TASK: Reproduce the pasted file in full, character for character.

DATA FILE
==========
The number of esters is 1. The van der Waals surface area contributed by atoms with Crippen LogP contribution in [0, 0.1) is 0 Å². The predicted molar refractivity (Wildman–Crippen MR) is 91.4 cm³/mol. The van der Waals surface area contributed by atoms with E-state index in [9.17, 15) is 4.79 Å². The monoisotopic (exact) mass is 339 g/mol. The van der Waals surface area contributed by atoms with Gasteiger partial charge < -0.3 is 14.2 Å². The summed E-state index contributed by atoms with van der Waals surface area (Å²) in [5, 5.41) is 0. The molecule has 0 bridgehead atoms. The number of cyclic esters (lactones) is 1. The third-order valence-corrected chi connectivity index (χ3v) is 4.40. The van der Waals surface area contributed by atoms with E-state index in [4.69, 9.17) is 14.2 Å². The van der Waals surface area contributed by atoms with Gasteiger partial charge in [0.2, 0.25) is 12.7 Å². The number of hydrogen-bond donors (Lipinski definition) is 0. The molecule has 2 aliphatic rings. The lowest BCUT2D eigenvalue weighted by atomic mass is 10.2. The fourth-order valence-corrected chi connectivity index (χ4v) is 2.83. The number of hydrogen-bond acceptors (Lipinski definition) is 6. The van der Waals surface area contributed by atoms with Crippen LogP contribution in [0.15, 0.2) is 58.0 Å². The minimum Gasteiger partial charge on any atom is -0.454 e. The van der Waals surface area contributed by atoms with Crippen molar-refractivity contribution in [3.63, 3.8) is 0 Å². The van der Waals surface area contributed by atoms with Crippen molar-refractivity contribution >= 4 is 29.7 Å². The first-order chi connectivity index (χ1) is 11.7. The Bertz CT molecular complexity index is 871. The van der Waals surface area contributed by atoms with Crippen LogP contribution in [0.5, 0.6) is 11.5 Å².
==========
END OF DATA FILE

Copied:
The number of esters is 1. The van der Waals surface area contributed by atoms with Crippen LogP contribution in [0, 0.1) is 0 Å². The predicted molar refractivity (Wildman–Crippen MR) is 91.4 cm³/mol. The van der Waals surface area contributed by atoms with E-state index in [9.17, 15) is 4.79 Å². The monoisotopic (exact) mass is 339 g/mol. The van der Waals surface area contributed by atoms with Gasteiger partial charge < -0.3 is 14.2 Å². The summed E-state index contributed by atoms with van der Waals surface area (Å²) in [5, 5.41) is 0. The molecule has 0 bridgehead atoms. The number of cyclic esters (lactones) is 1. The third-order valence-corrected chi connectivity index (χ3v) is 4.40. The van der Waals surface area contributed by atoms with E-state index in [4.69, 9.17) is 14.2 Å². The van der Waals surface area contributed by atoms with Gasteiger partial charge in [0.2, 0.25) is 12.7 Å². The number of hydrogen-bond donors (Lipinski definition) is 0. The molecule has 2 aliphatic rings. The lowest BCUT2D eigenvalue weighted by atomic mass is 10.2. The fourth-order valence-corrected chi connectivity index (χ4v) is 2.83. The number of hydrogen-bond acceptors (Lipinski definition) is 6. The van der Waals surface area contributed by atoms with Crippen LogP contribution in [0.15, 0.2) is 58.0 Å². The minimum Gasteiger partial charge on any atom is -0.454 e. The van der Waals surface area contributed by atoms with Crippen molar-refractivity contribution in [3.63, 3.8) is 0 Å². The van der Waals surface area contributed by atoms with Crippen molar-refractivity contribution >= 4 is 29.7 Å². The first-order chi connectivity index (χ1) is 11.7. The Bertz CT molecular complexity index is 871. The van der Waals surface area contributed by atoms with Crippen LogP contribution in [0.5, 0.6) is 11.5 Å².